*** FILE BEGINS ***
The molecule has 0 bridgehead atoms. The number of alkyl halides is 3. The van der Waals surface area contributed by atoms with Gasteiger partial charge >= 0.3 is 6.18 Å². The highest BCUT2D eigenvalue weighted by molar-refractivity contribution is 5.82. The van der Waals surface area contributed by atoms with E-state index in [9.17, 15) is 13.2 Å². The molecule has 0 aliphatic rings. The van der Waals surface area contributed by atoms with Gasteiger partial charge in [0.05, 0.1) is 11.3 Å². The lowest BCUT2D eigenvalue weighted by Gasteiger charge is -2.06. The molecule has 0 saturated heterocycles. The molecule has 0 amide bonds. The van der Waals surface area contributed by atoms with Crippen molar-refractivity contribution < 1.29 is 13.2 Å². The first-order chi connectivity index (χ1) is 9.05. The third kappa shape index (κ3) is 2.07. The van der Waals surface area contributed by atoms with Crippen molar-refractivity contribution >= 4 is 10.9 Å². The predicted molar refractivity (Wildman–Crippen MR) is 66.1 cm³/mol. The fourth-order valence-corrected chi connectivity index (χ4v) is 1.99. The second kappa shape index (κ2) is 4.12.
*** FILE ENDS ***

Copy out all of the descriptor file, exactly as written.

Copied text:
The molecule has 0 bridgehead atoms. The number of alkyl halides is 3. The van der Waals surface area contributed by atoms with Gasteiger partial charge >= 0.3 is 6.18 Å². The highest BCUT2D eigenvalue weighted by molar-refractivity contribution is 5.82. The van der Waals surface area contributed by atoms with E-state index in [9.17, 15) is 13.2 Å². The molecule has 0 aliphatic rings. The van der Waals surface area contributed by atoms with Gasteiger partial charge in [0.05, 0.1) is 11.3 Å². The lowest BCUT2D eigenvalue weighted by Gasteiger charge is -2.06. The molecule has 0 saturated heterocycles. The molecule has 0 amide bonds. The van der Waals surface area contributed by atoms with Crippen molar-refractivity contribution < 1.29 is 13.2 Å². The first-order chi connectivity index (χ1) is 9.05. The third kappa shape index (κ3) is 2.07. The van der Waals surface area contributed by atoms with Crippen molar-refractivity contribution >= 4 is 10.9 Å². The predicted molar refractivity (Wildman–Crippen MR) is 66.1 cm³/mol. The fourth-order valence-corrected chi connectivity index (χ4v) is 1.99. The second kappa shape index (κ2) is 4.12.